@kragen You'd likely have to undermine their business model.
On the positive side, this is a dynamic which can be used to play megacorps (and possibly other interests) off one another.
That notion goes back to IBM's Earthquake Memo, ~1998.
I'm not sure if you were at the LinuxWorld Expo where copies of that were being shown around, probably 1999, NYC.
Tim O'Reilly wrote on that in Open Sources.
@dredmorbius @zardoz @kick @enkiv2 @freakazoid I think it goes back longer than that; IIRC Gumby commented on the fsb list in the mid-1990s that he wasn't worried about other companies contributing code to GCC and GDB because Cygnus could then turn around and sell the improved versions to Cygnus's customers. Of course those customers could get the software without paying, but they found Cygnus's offering valuable enough to pay for, and competitors' contributions just increased that value.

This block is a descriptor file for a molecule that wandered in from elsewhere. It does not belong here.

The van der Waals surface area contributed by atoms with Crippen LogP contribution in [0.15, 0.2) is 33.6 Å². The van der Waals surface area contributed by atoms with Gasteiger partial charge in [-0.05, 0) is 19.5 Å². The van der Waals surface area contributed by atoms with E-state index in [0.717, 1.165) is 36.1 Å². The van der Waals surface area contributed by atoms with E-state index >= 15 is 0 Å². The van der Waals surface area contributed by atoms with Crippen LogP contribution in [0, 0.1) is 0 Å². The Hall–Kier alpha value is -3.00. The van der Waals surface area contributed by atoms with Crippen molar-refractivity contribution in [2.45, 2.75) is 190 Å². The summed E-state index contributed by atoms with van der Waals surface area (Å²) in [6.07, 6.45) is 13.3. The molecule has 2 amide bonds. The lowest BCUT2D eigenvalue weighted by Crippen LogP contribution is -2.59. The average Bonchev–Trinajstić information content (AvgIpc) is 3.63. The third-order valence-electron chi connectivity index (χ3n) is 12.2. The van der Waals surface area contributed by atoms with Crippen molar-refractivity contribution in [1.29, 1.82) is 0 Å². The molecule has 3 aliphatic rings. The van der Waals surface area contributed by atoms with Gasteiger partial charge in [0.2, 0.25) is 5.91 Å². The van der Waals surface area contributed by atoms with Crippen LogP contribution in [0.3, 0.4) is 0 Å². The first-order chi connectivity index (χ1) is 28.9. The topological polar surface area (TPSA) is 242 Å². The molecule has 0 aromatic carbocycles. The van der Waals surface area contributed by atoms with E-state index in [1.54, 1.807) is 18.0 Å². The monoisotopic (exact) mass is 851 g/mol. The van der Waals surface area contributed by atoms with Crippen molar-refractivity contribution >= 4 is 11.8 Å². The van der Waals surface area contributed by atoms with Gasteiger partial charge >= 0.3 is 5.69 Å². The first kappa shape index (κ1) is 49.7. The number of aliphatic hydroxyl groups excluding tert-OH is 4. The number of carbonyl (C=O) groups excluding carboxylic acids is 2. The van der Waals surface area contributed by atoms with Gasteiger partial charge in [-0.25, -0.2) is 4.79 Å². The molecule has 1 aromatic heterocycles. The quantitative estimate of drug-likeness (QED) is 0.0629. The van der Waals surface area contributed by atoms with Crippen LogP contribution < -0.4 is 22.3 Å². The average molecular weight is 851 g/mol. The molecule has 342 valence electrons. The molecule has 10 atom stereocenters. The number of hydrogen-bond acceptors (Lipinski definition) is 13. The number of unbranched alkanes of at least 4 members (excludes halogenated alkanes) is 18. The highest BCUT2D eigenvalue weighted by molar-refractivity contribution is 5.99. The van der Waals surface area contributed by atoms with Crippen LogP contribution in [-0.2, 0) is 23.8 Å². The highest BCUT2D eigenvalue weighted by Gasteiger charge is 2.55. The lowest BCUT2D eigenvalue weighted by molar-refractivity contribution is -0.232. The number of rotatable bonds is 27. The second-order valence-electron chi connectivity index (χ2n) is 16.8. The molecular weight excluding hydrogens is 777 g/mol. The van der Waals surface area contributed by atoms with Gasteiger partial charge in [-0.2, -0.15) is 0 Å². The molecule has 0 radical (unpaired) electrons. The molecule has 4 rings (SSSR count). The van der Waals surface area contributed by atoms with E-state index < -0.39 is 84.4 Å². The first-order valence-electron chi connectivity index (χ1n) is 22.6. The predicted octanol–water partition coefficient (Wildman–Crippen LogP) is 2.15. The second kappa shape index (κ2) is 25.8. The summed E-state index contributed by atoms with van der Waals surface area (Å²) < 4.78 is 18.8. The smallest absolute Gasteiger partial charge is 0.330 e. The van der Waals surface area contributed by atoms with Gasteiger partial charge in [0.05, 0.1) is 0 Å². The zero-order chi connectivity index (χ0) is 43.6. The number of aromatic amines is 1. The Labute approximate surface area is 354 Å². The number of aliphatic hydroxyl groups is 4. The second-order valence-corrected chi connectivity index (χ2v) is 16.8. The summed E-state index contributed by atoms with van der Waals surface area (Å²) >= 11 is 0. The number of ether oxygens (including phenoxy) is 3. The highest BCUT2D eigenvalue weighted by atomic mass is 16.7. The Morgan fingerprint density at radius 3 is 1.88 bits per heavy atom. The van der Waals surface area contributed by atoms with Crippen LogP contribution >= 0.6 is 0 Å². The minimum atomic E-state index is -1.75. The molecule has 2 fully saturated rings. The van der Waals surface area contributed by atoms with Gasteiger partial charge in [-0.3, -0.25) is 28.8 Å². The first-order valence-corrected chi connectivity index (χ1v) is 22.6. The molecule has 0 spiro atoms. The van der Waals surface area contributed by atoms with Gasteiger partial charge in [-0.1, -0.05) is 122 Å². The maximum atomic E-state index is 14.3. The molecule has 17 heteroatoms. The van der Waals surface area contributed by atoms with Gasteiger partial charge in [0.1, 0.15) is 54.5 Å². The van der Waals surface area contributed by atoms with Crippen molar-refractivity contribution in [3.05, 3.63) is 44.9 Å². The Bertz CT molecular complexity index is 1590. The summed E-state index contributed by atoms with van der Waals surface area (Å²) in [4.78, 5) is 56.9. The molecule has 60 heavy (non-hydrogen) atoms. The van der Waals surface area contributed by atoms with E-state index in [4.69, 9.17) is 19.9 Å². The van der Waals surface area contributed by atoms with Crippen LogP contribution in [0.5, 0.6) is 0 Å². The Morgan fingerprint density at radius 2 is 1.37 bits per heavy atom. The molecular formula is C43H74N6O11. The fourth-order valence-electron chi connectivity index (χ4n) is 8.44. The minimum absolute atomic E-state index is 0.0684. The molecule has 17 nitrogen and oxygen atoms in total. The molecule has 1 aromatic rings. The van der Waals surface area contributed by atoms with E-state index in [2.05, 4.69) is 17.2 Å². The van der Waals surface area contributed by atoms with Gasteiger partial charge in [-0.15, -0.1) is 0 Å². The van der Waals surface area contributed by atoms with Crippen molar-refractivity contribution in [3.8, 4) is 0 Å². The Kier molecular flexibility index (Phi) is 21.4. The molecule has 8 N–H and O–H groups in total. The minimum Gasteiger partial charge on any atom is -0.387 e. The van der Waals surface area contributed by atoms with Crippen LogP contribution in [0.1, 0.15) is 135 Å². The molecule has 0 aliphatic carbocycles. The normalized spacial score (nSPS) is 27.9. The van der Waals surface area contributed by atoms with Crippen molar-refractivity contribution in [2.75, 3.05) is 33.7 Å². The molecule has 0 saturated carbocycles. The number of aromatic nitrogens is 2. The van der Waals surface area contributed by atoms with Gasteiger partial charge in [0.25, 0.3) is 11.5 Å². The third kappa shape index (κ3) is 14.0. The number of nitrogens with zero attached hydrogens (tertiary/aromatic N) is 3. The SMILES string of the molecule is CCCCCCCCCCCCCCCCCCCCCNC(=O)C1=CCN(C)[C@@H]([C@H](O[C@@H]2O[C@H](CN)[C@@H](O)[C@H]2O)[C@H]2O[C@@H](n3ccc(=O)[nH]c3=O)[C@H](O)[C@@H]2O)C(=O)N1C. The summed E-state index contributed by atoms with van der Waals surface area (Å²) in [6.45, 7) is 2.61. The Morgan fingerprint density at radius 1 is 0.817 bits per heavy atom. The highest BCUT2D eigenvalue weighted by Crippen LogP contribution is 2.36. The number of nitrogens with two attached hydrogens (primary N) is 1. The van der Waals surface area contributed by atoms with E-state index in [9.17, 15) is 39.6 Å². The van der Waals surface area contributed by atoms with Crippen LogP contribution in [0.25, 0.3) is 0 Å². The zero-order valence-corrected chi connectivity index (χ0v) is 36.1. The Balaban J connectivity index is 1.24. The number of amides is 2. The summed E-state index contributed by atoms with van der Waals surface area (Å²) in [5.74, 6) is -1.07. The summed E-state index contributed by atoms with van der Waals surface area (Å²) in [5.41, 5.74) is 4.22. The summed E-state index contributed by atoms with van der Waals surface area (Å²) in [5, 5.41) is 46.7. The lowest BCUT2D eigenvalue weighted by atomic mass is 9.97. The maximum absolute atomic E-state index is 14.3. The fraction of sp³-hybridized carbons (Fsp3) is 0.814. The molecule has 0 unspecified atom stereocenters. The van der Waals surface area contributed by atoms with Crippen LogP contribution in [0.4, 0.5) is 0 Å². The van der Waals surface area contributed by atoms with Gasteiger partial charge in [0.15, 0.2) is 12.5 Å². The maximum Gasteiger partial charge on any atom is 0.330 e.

@kragen Fair enough. "At least" to the Earthquake Doc.
Though that *specifically* laid out the policy of adopting an Open Source orientation for IBM specifically to compete more effectively against Microsoft and Sun.
Similarly: Netscape's assault against Microsoft, with browsers (and trying to break the desktop stranglehold), Sun's release of StarOffice, Google turning Microsoft's AJAX against MSFT via Gmail, etc., etc.
@freakazoid Absolutely. Commercialism's capacity to moblise resources is phenomenal.
Early work on Free Software as an organisational model (see Coleman's and O'Mahoney's works, among others) suggested FS/OS was an organisational model which could displace traditional propreitary SW dev. And in some cases it has.
Others not so much.
And it can be *adopted* by commercial enterprises (or govs, edus, orgs) as well, combining capital + FS/OS.
Everyone is welcome as long as you follow our code of conduct! Thank you. Mastodon.cloud is maintained by Sujitech, LLC.